Reduced Cost for Renewables Supports Sector Growth

A new report from the International Renewable Energy Agency (IRENA) shows costs for renewable power are increasingly cheaper than those for generation from coal, reinforcing the trend of increased investment in solar and wind power and away from fossil fuel-powered electricity production.

The IRENA report—Renewable Power Generation Costs in 2019—showed that more than half of the new renewable energy generation capacity added worldwide last year operated at a lower cost than even the least-expensive new coal-fired power plants. Its findings echoed the sentiments of several U.S. renewable energy advocates who participated in an online panel discussion Tuesday organized by the American Wind Energy Association (AWEA) and attended by POWER.

The report, released June 2, said recent power auction results show the trend of cheaper solar photovoltaic (PV) and onshore wind power is accelerating, putting more economic pressure on coal plants, and “reinforcing the case to phase-out coal entirely.” IRENA said as much as 1,200 GW of existing global coal-fired generation capacity could cost more to operate next year than new utility-scale solar PV.

“We have reached an important turning point in the energy transition. The case for new and much of the existing coal power generation, is both environmentally and economically unjustifiable,” said Francesco La Camera, director-general of IRENA. “Renewable energy is increasingly the cheapest source of new electricity, offering tremendous potential to stimulate the global economy and get people back to work. Renewable investments are stable, cost-effective and attractive offering consistent and predictable returns while delivering benefits to the wider economy.”

This report from the International Renewable Energy Agency (IRENA), released June 2, said costs for renewable energy continue to fall and will drive the sector’s growth over the next decade. Courtesy: IRENA

The IRENA report noted that replacing the most-costly 500 GW of coal generation with solar PV and onshore wind in 2021 “would cut power system costs by up to $23 billion every year.” The group also quantified the environmental benefits of that change, saying replacing coal-fired generation with renewable energy would “reduce annual emissions by around 1.8 gigatons (Gt) of carbon dioxide (CO2), equivalent to 5% of total global CO2 emissions in 2019. It would also yield an investment stimulus of $940 billion, which is equal to around 1% of global GDP.”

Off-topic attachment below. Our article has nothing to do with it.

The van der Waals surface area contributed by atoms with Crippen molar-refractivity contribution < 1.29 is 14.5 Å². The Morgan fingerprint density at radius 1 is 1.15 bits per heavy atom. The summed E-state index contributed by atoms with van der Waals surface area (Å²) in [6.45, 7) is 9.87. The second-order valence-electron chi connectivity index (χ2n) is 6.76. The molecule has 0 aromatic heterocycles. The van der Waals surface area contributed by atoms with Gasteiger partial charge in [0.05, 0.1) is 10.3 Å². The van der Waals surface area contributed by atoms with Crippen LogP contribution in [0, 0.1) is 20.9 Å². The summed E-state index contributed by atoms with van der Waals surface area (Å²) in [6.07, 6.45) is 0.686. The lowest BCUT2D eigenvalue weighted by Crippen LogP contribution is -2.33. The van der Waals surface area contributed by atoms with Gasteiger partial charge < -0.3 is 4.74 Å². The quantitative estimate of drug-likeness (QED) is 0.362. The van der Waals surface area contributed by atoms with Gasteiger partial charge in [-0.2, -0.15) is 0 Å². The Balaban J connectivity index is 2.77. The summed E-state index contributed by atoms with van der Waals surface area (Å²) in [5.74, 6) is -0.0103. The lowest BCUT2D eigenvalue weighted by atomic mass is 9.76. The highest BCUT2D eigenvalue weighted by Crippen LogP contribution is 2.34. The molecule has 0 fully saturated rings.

Marlene Motyka, Deloitte’s Global and U.S. Renewable Energy Leader, told POWER on June 3 that “Declining renewable costs are the key reason we’re seeing more wind and solar in the power generation mix in the U.S. and other countries. This is especially notable as electricity demand has declined during the COVID-19 pandemic—since dispatchers turn to the resources with the lowest marginal cost first.”

La Camera said bringing more renewable energy online also could help restore the global economy in the wake of the coronavirus pandemic. “Solar PV and onshore wind offer easy, rapid roll-out possibilities, while offshore wind, hydropower, bioenergy and geothermal technologies provide complementary and cost-effective medium-term investment options,” the report said.

“A global recovery strategy must be a green strategy,” said La Camera. “Renewables offer a way to align short-term policy action with medium- and long-term energy and climate goals.  Renewables must be the backbone of national efforts to restart economies in the wake of the COVID-19 outbreak. With the right policies in place, falling renewable power costs, can shift markets and contribute greatly towards a green recovery.”

‘Radical Market Transformation’

Abigail Ross Hopper, president and CEO of the Solar Energy Industries Association (SEIA), during Tuesday’s panel discussion said, “We’re talking about a radical market transformation,” while noting renewables will likely continue to face political and regulatory challenges. Hopper said that renewable energy advocates must keep in mind that increased deployment of renewable is “taking other people’s market share.”

Hopper was part of a panel that included Tom Kiernan, CEO of AWEA; Kelly Speakes-Backman, CEO of the Energy Storage Association (ESA); and Malcom Woolf, president and CEO of the National Hydro Association (NHA). They discussed “Onward Together: Majority Renewables by 2030,” as part of an online discussion in lieu of what would have been an in-person event—AWEA’s CLEANPOWER 2020 conference, originally scheduled for June 1-4 in Denver, Colorado, but unable to be held due to the coronavirus pandemic.